1534 Fraktur font family

Designed by Gilles Le Corre
Inspired from the early Fraktur style font used by Jacob Otther, printer in Strasbourg (Alsace-France) for German langage printed books.

1534 Fraktur

1534 Fraktur Normal
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STD supports at least 21 languages.

US$ 38
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230 characters


Catalog number: 167350606

Standard Ligatures

Tag: liga

Function: Replaces a sequence of glyphs with a single glyph which is preferred for typographic purposes. This feature covers the ligatures which the designer/manufacturer judges should be used in normal conditions. The glyph for ffl replaces the sequence of glyphs f f l.


Tag: sups

Function: Replaces lining or oldstyle figures with superior figures (primarily for footnote indication), and replaces lowercase letters with superior letters (primarily for abbreviated French titles). The application can use this feature to automatically access the superior figures (more legible than scaled figures) for footnotes, or the user can apply it to Mssr to get the classic form.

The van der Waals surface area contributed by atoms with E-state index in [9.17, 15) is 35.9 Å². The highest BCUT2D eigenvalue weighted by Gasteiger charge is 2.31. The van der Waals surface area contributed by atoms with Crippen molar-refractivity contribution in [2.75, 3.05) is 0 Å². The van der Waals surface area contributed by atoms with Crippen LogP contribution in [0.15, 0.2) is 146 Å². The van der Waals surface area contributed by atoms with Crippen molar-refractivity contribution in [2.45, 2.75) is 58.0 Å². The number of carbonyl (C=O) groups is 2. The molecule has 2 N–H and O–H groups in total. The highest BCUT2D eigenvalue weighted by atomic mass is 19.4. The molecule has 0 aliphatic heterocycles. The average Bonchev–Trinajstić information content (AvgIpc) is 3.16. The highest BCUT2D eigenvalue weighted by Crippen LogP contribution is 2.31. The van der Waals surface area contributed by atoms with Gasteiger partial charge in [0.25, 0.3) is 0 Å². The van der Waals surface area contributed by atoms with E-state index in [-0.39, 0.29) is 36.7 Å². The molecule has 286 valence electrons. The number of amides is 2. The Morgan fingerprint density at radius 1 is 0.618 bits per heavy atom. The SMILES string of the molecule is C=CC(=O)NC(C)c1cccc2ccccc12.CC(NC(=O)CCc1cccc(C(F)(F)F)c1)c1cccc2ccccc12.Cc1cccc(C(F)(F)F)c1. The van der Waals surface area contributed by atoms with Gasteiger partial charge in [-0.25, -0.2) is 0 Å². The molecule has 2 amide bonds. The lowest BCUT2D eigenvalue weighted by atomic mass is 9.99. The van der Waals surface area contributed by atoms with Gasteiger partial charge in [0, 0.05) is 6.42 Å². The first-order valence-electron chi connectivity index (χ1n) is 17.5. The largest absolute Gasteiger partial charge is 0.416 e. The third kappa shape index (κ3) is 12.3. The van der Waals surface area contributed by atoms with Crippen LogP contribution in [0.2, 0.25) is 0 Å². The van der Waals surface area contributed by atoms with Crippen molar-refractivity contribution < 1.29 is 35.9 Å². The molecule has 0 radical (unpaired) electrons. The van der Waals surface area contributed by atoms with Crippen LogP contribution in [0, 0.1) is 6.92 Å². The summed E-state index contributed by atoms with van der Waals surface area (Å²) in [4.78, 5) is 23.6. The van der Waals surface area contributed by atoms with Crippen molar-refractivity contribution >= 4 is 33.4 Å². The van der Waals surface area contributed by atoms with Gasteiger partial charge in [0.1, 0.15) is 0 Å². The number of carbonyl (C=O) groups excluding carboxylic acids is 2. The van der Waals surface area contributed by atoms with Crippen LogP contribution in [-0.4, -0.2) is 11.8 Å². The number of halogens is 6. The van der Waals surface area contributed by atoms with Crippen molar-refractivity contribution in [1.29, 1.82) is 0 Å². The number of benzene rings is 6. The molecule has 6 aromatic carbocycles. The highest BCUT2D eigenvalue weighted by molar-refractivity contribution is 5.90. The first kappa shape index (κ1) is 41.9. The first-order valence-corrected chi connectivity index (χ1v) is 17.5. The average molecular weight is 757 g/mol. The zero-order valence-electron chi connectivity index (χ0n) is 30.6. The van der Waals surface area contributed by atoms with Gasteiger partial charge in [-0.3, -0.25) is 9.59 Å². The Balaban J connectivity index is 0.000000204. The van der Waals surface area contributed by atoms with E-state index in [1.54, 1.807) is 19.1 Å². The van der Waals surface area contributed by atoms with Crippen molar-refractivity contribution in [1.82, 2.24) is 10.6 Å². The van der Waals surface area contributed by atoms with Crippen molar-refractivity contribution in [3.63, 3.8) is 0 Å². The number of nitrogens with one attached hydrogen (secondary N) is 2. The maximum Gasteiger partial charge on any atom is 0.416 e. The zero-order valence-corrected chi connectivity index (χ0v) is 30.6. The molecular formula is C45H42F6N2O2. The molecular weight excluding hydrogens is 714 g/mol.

Contextual Alternates

Tag: calt

Function: In specified situations, replaces default glyphs with alternate forms which provide better joining behavior. Used in script typefaces which are designed to have some or all of their glyphs join. In Caflisch Script, o is replaced by o.alt2 when followed by an ascending letterform.

Historical Ligatures

Tag: hlig

Function: Some ligatures were in common use in the past, but appear anachronistic today. Some fonts include the historical forms as alternates, so they can be used for a 'period' effect. This feature replaces the default (current) forms with the historical alternates. The user applies this feature using Palatino Linotype, and historic ligatures are formed for all long s forms, including: long s+t, long s+b, long s+h, long s+k, and several others.

Contextual Ligatures

Tag: clig

Function: Replaces a sequence of glyphs with a single glyph which is preferred for typographic purposes. Unlike other ligature features, clig specifies the context in which the ligature is recommended. This capability is important in some script designs and for swash ligatures. The glyph for ft replaces the sequence f t in Bickham Script, except when preceded by an ascending letter.

Technical details
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